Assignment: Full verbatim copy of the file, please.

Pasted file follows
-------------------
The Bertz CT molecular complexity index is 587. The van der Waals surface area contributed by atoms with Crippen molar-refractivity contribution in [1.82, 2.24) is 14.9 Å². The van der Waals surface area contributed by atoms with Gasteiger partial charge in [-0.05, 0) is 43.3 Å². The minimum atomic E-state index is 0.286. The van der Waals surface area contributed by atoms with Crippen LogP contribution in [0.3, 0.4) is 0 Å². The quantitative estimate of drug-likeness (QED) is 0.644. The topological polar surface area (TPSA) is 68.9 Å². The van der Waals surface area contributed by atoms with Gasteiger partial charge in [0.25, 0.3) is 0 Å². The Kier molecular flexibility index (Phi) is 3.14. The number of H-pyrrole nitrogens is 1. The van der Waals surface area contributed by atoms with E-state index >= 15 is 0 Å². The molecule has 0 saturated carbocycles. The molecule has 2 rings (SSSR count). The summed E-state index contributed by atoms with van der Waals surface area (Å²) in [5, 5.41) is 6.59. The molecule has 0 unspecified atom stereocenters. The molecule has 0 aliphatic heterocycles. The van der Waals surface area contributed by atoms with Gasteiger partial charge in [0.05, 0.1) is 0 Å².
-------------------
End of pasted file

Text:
The Bertz CT molecular complexity index is 587. The van der Waals surface area contributed by atoms with Crippen molar-refractivity contribution in [1.82, 2.24) is 14.9 Å². The van der Waals surface area contributed by atoms with Gasteiger partial charge in [-0.05, 0) is 43.3 Å². The minimum atomic E-state index is 0.286. The van der Waals surface area contributed by atoms with Crippen LogP contribution in [0.3, 0.4) is 0 Å². The quantitative estimate of drug-likeness (QED) is 0.644. The topological polar surface area (TPSA) is 68.9 Å². The van der Waals surface area contributed by atoms with Gasteiger partial charge in [0.25, 0.3) is 0 Å². The Kier molecular flexibility index (Phi) is 3.14. The number of H-pyrrole nitrogens is 1. The van der Waals surface area contributed by atoms with E-state index >= 15 is 0 Å². The molecule has 0 saturated carbocycles. The molecule has 2 rings (SSSR count). The summed E-state index contributed by atoms with van der Waals surface area (Å²) in [5, 5.41) is 6.59. The molecule has 0 unspecified atom stereocenters. The molecule has 0 aliphatic heterocycles. The van der Waals surface area contributed by atoms with Gasteiger partial charge in [0.05, 0.1) is 0 Å².